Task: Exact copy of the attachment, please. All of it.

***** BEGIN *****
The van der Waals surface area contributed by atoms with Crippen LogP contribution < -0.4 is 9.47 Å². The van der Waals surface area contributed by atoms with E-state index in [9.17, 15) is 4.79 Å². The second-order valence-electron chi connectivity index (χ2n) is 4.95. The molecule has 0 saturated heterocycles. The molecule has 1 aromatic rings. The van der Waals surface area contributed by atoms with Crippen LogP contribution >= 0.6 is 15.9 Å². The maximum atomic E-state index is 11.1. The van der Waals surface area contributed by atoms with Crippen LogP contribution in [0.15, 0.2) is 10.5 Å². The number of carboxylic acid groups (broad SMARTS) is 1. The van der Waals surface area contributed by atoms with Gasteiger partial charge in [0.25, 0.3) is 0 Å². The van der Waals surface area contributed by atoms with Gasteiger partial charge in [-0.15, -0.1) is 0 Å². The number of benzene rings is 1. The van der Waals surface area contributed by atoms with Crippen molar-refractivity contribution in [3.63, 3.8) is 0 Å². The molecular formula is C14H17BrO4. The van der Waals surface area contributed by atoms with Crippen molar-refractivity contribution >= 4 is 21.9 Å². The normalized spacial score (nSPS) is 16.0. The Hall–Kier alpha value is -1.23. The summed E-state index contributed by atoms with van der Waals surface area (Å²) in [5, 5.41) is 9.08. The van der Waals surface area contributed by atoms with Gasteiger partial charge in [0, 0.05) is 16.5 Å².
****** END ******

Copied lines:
The van der Waals surface area contributed by atoms with Crippen LogP contribution < -0.4 is 9.47 Å². The van der Waals surface area contributed by atoms with E-state index in [9.17, 15) is 4.79 Å². The second-order valence-electron chi connectivity index (χ2n) is 4.95. The molecule has 0 saturated heterocycles. The molecule has 1 aromatic rings. The van der Waals surface area contributed by atoms with Crippen LogP contribution >= 0.6 is 15.9 Å². The maximum atomic E-state index is 11.1. The van der Waals surface area contributed by atoms with Crippen LogP contribution in [0.15, 0.2) is 10.5 Å². The number of carboxylic acid groups (broad SMARTS) is 1. The van der Waals surface area contributed by atoms with Gasteiger partial charge in [0.25, 0.3) is 0 Å². The van der Waals surface area contributed by atoms with Gasteiger partial charge in [-0.15, -0.1) is 0 Å². The number of benzene rings is 1. The van der Waals surface area contributed by atoms with Crippen molar-refractivity contribution in [3.63, 3.8) is 0 Å². The molecular formula is C14H17BrO4. The van der Waals surface area contributed by atoms with Crippen molar-refractivity contribution >= 4 is 21.9 Å². The normalized spacial score (nSPS) is 16.0. The Hall–Kier alpha value is -1.23. The summed E-state index contributed by atoms with van der Waals surface area (Å²) in [5, 5.41) is 9.08. The van der Waals surface area contributed by atoms with Gasteiger partial charge in [0, 0.05) is 16.5 Å².